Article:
Friday, October 2, 2009

J'ai besoin de comprendre!

It had been nearly two years since I had arrived in France. When I came here to live, it was to marry a wonderful French man that I had met through some friends in Santa Monica, California. His English was excellent, so getting to know one another and forming a relationship was not too difficult. Certainly there were and still are cultural differences, but that's the fun part.
My French, at that point in time, was minimal. On my previous trips to France, I knew enough to ask for things politely. If I couldn't get what I needed, I would ask, “Parlez-vous, anglais?” or I would point to what I needed and add, “S'il vous plait." However, usually I found, in Paris, that most people knew enough English that communication worked between us. I was sometimes lucky enough to travel with someone who had studied French in school. So that, too, was a good reason to escape learning the language. Nevertheless, to come and live one's life in France, one needs to acquire the language.

Learning the language of your adopted country is respectful to the native citizens and it certainly helps to make your life more interesting and fulfilling.

In March of 2001 I began private lessons with a young woman two times a week for one and half hours each. She taught me grammar, but she emphasized verbs, verbs and verbs. I learned several different tenses and studied the rules. But I still couldn't HEAR the language and I couldn't always get my sentences out in the right tense with the pronouns in the right place. It was overwhelming: "Should I use qui, que, dont, ce que, or ce qui?" "And what about the words of time…depuis, pendant, dans, etc." Whew, what a puzzle! By the time I got a thought out of my mouth, I usually found that the subject had changed!

Then, of course, to add to the problems, when I did get the thought out, I couldn't understand the person's response. Mon Dieu, c'est trés difficile. And so I would fall back onto the mother-tongue and ask to speak with someone who could speak English. Ironically, it seemed that everyone around me was getting better at their English while I continued to struggle with French! What was wrong with this picture!?!

I have said to my husband that I wish I could insert a computer chip in my head that would just program me to talk and understand French. But it is, of course, not possible to do this….yet. You have to put in the work and I think this is going to take a long time.

So in the summer of 2003, I decided I would try another approach. I enrolled in the Alliance Française extensive course. Their extensive course at Alliance Française was 2 hours a day, 5 days a week.
I felt I needed to be in a classroom atmosphere "to listen" to French being spoken and then have the opportunity "to speak back" in French. Of course, the risk you have in a classroom situation is that the classes are too big. And yes, at Alliance Française, I would say that is the case. In summer the classes can be 15 to 20 people. But there were several things I enjoyed about these classes. One was that they are composed of people from all over the world. In my class, I were people from Chili, Iran, Taiwan, Brazil, Nigeria and for the most part, our one common language was not English, but French. I loved it. I was the oldest in the class with people that were old enough to be my children, but I didn't care. I made some nice friends. Some I never saw again, but for the time it felt fantastic.

But there was another aspect of this experience that made the remaining days of summer full of delight. It was the daily journey to Paris. It transposed me to another level of my love affair with Paris. I loved getting up in the morning taking the RER train into the city. It gave me time to just immerse myself into a good book (If you are wondering, yes, the book was in English. My French didn't improve that much!).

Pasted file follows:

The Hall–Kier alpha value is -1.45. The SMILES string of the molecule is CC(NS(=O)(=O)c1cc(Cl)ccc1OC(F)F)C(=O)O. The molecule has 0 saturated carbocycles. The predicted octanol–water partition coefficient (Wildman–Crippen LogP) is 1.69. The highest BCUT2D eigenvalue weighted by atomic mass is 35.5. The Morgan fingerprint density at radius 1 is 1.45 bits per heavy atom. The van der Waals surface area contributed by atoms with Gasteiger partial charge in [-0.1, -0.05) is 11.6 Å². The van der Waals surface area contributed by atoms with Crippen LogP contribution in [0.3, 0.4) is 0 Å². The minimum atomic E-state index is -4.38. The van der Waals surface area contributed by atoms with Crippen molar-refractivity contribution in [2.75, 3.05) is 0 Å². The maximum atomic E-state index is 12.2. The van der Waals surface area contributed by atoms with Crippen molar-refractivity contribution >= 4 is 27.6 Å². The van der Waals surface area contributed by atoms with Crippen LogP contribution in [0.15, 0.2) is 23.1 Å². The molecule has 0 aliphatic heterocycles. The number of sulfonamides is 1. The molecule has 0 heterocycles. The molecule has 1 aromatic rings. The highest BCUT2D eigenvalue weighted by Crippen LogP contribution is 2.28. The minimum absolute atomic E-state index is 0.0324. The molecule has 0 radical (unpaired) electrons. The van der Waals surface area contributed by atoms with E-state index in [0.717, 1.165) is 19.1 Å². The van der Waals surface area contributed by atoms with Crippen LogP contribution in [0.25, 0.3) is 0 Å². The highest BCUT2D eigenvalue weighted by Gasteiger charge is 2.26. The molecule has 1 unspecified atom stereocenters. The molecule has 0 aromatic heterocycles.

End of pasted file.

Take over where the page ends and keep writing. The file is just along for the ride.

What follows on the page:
As we approached Gare de Nord, the train submerged underground into the bowels of the RER/Métro system. I exited at Châtelet and connected with the 4 line, still never seeing the light of day. However, when I reached my destination of Saint Placide, I ascended on the escalator into beautiful Paris as it is preparing for its day. This is not just Paris, but the Left Bank; an area that has always been known for its life of art, intellectualism, bohemian lifestyles, and culture. As I have always been fascinated by the Paris of the 20's, 30's and the 50’s, I love the Left Bank.

In July, many people have left the city for their vacances. So at that time of the day, at that time of the year, the city has just enough people and noise to make it interesting. The morning is fresh, light and full of promise. I love Paris this way. Some days I was so entranced with splendor of early morning in Paris, that I would take my café at a little brasserie in front of the Métro exit. I would order my tartine and while sipping my café, I would stare out into the street at the people. Were they just on their way to work? Did they appreciate being in the city this early as I did? I am sure a lot of people who live and work in Paris take it for granted. But I hope I never do, as there is delight everywhere in this beautiful city that is so full of life.

Of course, the final question here was, “Did my French improve?” The easy answer is that 6 weeks of Alliance Française is not going to make me fluent in the language. However, yes, I think there was improvement. I learned new vocabulary, I reviewed a lot of what I had already learned, and I became a more confident. Et, oui, je comprend mieux! I did start to understand more that was being said to me. But the bottom line was that I had a long way to go and I needed to continue the journey. With all journeys, it is one step at a time, but I assure you, that summer's journey was one of the nicest experiences I had in embracing my new French culture.

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